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Daphne has said that she "was born with a paintbrush in her hand" and that, as a child, she lived for Friday art class at school. Her early paintings and sketches were in the realist style, mostly as a result of encouragement from teachers to create "realistic" paintings. Daphne felt that these instructions were rigid however, and she wished to paint how she "felt."
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As an adult, Daphne did initially paint in a realist style, but she soon experimented with other styles as well. A self-taught artist, she often visited art galleries and borrowed art books from libraries, studying various artists and their work. Vanderburgh and Southcott recap Daphne's exploration of art styles as follows: "Daphne had taught herself to paint realism; next she explored cubism and then abstract expressionism. She moved through impressionism and cloissonnism. She was influenced by the Northwest Coast art and the developing Anishnabe style" (A Paintbrush in My Hand, p 88).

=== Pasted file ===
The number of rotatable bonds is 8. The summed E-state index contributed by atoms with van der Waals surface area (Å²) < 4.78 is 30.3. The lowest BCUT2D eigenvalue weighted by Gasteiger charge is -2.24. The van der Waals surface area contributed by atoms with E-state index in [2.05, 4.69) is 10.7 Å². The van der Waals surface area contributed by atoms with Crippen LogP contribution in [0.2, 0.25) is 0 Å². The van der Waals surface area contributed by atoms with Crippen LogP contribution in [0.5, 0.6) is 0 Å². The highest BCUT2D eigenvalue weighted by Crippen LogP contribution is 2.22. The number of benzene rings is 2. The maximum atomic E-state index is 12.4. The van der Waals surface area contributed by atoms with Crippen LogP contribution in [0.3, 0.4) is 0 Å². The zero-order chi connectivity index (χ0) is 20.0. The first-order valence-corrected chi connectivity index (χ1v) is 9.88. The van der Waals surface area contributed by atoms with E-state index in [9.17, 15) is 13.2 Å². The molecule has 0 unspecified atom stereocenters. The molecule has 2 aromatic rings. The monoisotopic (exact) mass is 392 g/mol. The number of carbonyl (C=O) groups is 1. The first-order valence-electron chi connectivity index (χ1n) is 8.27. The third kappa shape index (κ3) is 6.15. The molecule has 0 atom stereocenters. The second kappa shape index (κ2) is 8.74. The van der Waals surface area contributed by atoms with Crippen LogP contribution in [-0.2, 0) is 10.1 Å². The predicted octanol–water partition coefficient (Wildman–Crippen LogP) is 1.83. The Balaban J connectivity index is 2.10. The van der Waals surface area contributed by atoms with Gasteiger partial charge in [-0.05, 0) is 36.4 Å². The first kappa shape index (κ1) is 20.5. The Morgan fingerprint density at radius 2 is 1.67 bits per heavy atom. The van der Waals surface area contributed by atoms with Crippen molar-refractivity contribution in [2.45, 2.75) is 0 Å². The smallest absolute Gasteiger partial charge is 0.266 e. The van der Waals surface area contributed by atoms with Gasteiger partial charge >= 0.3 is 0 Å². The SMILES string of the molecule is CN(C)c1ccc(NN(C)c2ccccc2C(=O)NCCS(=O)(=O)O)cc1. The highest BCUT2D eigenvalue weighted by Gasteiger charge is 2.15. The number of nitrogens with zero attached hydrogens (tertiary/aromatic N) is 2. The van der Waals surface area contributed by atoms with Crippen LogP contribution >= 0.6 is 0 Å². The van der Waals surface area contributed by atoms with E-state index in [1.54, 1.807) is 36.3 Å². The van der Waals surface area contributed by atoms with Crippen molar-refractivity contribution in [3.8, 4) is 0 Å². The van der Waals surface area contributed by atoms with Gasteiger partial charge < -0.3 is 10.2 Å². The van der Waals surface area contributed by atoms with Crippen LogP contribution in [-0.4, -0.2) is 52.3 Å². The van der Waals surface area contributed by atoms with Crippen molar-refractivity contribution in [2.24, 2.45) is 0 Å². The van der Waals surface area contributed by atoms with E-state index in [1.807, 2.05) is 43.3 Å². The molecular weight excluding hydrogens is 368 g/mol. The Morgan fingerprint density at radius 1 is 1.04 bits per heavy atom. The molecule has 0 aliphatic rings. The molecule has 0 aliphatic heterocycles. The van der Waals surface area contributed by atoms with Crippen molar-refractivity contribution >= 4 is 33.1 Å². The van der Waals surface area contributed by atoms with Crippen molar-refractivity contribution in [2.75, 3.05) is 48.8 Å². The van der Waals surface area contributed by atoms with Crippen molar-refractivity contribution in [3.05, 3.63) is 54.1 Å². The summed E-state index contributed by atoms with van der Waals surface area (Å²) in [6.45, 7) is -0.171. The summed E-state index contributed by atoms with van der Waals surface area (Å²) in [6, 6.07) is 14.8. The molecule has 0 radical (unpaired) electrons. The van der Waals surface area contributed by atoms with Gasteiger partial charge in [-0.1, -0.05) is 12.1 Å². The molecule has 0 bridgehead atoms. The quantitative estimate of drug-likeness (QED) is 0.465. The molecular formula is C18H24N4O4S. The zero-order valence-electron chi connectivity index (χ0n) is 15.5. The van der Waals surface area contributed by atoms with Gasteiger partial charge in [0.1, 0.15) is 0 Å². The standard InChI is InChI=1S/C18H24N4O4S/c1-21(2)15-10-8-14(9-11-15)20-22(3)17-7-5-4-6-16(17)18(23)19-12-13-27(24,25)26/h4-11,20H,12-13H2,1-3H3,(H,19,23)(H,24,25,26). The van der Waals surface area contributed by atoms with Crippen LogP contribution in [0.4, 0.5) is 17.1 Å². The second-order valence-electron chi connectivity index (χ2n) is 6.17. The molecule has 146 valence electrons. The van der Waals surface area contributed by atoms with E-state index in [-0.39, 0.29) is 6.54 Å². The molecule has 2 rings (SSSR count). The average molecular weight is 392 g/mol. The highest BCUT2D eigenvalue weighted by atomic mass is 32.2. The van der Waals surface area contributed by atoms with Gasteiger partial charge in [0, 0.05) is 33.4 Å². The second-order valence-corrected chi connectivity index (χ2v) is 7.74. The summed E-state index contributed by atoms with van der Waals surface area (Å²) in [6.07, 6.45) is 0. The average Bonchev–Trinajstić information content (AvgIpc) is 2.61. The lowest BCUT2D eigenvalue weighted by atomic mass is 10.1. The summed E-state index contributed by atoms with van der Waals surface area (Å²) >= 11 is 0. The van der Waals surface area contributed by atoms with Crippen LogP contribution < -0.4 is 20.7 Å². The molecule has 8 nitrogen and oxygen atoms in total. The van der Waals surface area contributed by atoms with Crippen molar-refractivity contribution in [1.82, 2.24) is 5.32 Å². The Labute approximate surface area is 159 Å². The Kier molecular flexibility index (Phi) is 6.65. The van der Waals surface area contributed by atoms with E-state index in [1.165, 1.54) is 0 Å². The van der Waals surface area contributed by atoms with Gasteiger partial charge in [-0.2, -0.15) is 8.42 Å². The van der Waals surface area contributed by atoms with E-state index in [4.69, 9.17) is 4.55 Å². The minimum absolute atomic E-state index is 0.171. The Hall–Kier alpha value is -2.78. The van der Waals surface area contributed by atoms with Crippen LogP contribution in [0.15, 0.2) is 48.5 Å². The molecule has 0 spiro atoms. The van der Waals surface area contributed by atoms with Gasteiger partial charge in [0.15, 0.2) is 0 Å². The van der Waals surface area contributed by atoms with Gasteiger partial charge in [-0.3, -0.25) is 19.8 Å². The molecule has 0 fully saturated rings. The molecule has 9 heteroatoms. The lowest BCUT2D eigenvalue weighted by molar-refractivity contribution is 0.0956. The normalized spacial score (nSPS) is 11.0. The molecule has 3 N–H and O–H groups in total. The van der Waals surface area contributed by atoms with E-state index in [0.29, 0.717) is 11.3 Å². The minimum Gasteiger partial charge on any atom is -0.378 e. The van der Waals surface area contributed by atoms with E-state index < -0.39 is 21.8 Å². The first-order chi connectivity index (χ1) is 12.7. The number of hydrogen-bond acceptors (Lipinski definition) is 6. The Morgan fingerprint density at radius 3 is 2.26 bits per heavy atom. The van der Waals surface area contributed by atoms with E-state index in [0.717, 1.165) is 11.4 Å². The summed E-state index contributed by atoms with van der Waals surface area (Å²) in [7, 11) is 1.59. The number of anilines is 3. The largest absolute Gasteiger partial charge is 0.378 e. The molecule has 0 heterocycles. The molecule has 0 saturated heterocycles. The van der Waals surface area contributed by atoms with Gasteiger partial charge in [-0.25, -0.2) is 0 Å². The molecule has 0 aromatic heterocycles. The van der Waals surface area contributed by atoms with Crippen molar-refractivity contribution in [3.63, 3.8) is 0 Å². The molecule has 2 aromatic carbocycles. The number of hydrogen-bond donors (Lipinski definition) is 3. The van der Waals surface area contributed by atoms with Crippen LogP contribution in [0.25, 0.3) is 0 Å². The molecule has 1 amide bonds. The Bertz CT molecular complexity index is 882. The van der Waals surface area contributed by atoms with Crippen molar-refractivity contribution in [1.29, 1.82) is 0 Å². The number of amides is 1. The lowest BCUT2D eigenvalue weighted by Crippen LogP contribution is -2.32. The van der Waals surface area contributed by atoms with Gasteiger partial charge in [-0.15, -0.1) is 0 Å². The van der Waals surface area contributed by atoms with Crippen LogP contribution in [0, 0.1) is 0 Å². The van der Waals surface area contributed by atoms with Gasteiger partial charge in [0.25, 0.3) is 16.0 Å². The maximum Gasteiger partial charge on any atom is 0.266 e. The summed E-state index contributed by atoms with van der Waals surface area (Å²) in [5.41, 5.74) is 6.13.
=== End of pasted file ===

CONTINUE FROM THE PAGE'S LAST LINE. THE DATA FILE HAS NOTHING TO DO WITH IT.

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Daphne's work is often associated with the New Woodland school. This style was originally attributed to Norval Morrisseau, who was the first to defy cultural restrictions by taking the sacred pictography of the Ojibwa-Midewewin belief system outside Native communities. The style is described as having several characteristics: a predominant black form line, an undifferentiated black background, pure unmixed colors, a system of x-ray views and the system of interconnecting lines of sacred pictographs that is known as "linear determinatives" (Odjig : the Art of Daphne Odjig, 1960-2000, p. 16).